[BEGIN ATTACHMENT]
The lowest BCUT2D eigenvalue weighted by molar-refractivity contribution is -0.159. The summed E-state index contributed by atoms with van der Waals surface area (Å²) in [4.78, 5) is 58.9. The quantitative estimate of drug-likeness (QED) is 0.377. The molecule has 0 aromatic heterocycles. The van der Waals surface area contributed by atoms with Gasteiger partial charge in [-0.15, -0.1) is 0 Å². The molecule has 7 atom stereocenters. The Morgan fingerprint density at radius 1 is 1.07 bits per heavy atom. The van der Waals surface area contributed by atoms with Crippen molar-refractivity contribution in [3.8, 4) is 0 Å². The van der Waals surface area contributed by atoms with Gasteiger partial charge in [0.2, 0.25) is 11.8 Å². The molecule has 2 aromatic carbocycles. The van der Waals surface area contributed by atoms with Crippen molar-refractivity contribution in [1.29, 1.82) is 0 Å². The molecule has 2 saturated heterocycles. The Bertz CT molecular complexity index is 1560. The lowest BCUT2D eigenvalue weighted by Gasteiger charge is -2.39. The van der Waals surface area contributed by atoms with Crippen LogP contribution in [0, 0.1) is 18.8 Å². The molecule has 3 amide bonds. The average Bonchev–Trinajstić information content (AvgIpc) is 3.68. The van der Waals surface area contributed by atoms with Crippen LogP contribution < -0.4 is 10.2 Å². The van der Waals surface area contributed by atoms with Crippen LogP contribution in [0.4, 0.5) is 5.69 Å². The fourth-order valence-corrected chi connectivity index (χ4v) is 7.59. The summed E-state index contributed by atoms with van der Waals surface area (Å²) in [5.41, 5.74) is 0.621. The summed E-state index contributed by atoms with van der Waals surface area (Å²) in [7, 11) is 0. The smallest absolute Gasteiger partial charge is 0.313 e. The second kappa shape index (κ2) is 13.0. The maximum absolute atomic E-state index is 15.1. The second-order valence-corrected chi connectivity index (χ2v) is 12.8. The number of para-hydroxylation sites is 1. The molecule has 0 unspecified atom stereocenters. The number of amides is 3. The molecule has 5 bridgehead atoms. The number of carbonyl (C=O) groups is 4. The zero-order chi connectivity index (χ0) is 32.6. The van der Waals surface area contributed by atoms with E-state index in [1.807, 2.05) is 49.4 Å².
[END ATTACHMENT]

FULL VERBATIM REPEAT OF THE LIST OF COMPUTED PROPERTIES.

The lowest BCUT2D eigenvalue weighted by molar-refractivity contribution is -0.159. The summed E-state index contributed by atoms with van der Waals surface area (Å²) in [4.78, 5) is 58.9. The quantitative estimate of drug-likeness (QED) is 0.377. The molecule has 0 aromatic heterocycles. The van der Waals surface area contributed by atoms with Gasteiger partial charge in [-0.15, -0.1) is 0 Å². The molecule has 7 atom stereocenters. The Morgan fingerprint density at radius 1 is 1.07 bits per heavy atom. The van der Waals surface area contributed by atoms with Crippen molar-refractivity contribution in [3.8, 4) is 0 Å². The van der Waals surface area contributed by atoms with Gasteiger partial charge in [0.2, 0.25) is 11.8 Å². The molecule has 2 aromatic carbocycles. The van der Waals surface area contributed by atoms with Crippen molar-refractivity contribution in [1.29, 1.82) is 0 Å². The molecule has 2 saturated heterocycles. The Bertz CT molecular complexity index is 1560. The lowest BCUT2D eigenvalue weighted by Gasteiger charge is -2.39. The van der Waals surface area contributed by atoms with Crippen LogP contribution in [0, 0.1) is 18.8 Å². The molecule has 3 amide bonds. The average Bonchev–Trinajstić information content (AvgIpc) is 3.68. The van der Waals surface area contributed by atoms with Crippen LogP contribution < -0.4 is 10.2 Å². The van der Waals surface area contributed by atoms with Crippen LogP contribution in [0.4, 0.5) is 5.69 Å². The fourth-order valence-corrected chi connectivity index (χ4v) is 7.59. The summed E-state index contributed by atoms with van der Waals surface area (Å²) in [5.41, 5.74) is 0.621. The summed E-state index contributed by atoms with van der Waals surface area (Å²) in [7, 11) is 0. The smallest absolute Gasteiger partial charge is 0.313 e. The second kappa shape index (κ2) is 13.0. The maximum absolute atomic E-state index is 15.1. The second-order valence-corrected chi connectivity index (χ2v) is 12.8. The number of para-hydroxylation sites is 1. The molecule has 0 unspecified atom stereocenters. The number of amides is 3. The molecule has 5 bridgehead atoms. The number of carbonyl (C=O) groups is 4. The zero-order chi connectivity index (χ0) is 32.6. The van der Waals surface area contributed by atoms with E-state index in [1.807, 2.05) is 49.4 Å².